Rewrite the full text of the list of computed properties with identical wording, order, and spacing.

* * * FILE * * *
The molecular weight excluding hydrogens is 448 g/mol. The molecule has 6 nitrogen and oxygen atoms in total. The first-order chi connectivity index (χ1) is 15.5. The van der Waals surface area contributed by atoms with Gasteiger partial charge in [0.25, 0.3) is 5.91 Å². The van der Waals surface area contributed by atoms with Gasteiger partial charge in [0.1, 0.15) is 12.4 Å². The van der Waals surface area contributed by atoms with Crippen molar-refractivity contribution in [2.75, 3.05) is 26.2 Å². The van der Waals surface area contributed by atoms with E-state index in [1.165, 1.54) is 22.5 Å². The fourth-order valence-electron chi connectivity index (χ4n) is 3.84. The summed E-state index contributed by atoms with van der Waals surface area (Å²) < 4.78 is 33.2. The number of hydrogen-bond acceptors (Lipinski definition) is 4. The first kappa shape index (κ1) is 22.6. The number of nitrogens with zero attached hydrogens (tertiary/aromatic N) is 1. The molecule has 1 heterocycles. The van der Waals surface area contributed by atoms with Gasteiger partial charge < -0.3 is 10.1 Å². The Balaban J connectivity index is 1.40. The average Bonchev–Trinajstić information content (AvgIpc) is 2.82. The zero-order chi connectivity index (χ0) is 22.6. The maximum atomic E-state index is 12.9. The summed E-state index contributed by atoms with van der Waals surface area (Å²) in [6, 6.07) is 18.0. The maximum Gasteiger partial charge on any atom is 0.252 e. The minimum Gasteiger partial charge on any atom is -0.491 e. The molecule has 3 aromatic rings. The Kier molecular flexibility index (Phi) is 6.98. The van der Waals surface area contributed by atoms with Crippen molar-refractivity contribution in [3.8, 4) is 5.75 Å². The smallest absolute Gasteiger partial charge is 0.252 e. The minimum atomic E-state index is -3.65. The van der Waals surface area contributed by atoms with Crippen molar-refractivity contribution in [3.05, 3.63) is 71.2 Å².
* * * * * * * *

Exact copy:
The molecular weight excluding hydrogens is 448 g/mol. The molecule has 6 nitrogen and oxygen atoms in total. The first-order chi connectivity index (χ1) is 15.5. The van der Waals surface area contributed by atoms with Gasteiger partial charge in [0.25, 0.3) is 5.91 Å². The van der Waals surface area contributed by atoms with Gasteiger partial charge in [0.1, 0.15) is 12.4 Å². The van der Waals surface area contributed by atoms with Crippen molar-refractivity contribution in [2.75, 3.05) is 26.2 Å². The van der Waals surface area contributed by atoms with E-state index in [1.165, 1.54) is 22.5 Å². The fourth-order valence-electron chi connectivity index (χ4n) is 3.84. The summed E-state index contributed by atoms with van der Waals surface area (Å²) < 4.78 is 33.2. The number of hydrogen-bond acceptors (Lipinski definition) is 4. The first kappa shape index (κ1) is 22.6. The number of nitrogens with zero attached hydrogens (tertiary/aromatic N) is 1. The molecule has 1 heterocycles. The van der Waals surface area contributed by atoms with Gasteiger partial charge < -0.3 is 10.1 Å². The Balaban J connectivity index is 1.40. The average Bonchev–Trinajstić information content (AvgIpc) is 2.82. The zero-order chi connectivity index (χ0) is 22.6. The maximum atomic E-state index is 12.9. The summed E-state index contributed by atoms with van der Waals surface area (Å²) in [6, 6.07) is 18.0. The maximum Gasteiger partial charge on any atom is 0.252 e. The minimum Gasteiger partial charge on any atom is -0.491 e. The molecule has 3 aromatic rings. The Kier molecular flexibility index (Phi) is 6.98. The van der Waals surface area contributed by atoms with Crippen molar-refractivity contribution in [3.8, 4) is 5.75 Å². The smallest absolute Gasteiger partial charge is 0.252 e. The minimum atomic E-state index is -3.65. The van der Waals surface area contributed by atoms with Crippen molar-refractivity contribution in [3.05, 3.63) is 71.2 Å².